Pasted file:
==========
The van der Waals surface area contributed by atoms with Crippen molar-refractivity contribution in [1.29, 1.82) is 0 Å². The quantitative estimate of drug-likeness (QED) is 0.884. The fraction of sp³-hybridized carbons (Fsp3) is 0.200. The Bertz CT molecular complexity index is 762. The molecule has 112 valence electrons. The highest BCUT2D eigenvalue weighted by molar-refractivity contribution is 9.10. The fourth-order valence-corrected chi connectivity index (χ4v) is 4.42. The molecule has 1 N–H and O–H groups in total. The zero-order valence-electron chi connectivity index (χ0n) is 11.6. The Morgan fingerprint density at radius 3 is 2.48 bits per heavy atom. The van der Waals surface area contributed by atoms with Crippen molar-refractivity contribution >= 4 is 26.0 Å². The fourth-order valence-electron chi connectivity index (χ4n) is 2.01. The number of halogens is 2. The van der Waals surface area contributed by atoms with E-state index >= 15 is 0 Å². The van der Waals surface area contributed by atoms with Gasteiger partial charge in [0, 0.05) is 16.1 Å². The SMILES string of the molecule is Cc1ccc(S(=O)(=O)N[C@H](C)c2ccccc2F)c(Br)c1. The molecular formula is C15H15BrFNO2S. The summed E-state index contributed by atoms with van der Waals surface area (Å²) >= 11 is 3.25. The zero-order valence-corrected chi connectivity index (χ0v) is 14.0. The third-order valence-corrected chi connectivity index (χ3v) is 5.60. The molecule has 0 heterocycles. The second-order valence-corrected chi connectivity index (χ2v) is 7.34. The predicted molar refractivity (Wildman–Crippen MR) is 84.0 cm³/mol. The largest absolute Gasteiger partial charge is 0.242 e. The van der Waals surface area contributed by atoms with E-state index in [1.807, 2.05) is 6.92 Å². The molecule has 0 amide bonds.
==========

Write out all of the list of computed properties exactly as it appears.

The van der Waals surface area contributed by atoms with Crippen molar-refractivity contribution in [1.29, 1.82) is 0 Å². The quantitative estimate of drug-likeness (QED) is 0.884. The fraction of sp³-hybridized carbons (Fsp3) is 0.200. The Bertz CT molecular complexity index is 762. The molecule has 112 valence electrons. The highest BCUT2D eigenvalue weighted by molar-refractivity contribution is 9.10. The fourth-order valence-corrected chi connectivity index (χ4v) is 4.42. The molecule has 1 N–H and O–H groups in total. The zero-order valence-electron chi connectivity index (χ0n) is 11.6. The Morgan fingerprint density at radius 3 is 2.48 bits per heavy atom. The van der Waals surface area contributed by atoms with Crippen molar-refractivity contribution >= 4 is 26.0 Å². The fourth-order valence-electron chi connectivity index (χ4n) is 2.01. The number of halogens is 2. The van der Waals surface area contributed by atoms with E-state index >= 15 is 0 Å². The van der Waals surface area contributed by atoms with Gasteiger partial charge in [0, 0.05) is 16.1 Å². The SMILES string of the molecule is Cc1ccc(S(=O)(=O)N[C@H](C)c2ccccc2F)c(Br)c1. The molecular formula is C15H15BrFNO2S. The summed E-state index contributed by atoms with van der Waals surface area (Å²) >= 11 is 3.25. The zero-order valence-corrected chi connectivity index (χ0v) is 14.0. The third-order valence-corrected chi connectivity index (χ3v) is 5.60. The molecule has 0 heterocycles. The second-order valence-corrected chi connectivity index (χ2v) is 7.34. The predicted molar refractivity (Wildman–Crippen MR) is 84.0 cm³/mol. The largest absolute Gasteiger partial charge is 0.242 e. The van der Waals surface area contributed by atoms with E-state index in [1.807, 2.05) is 6.92 Å². The molecule has 0 amide bonds.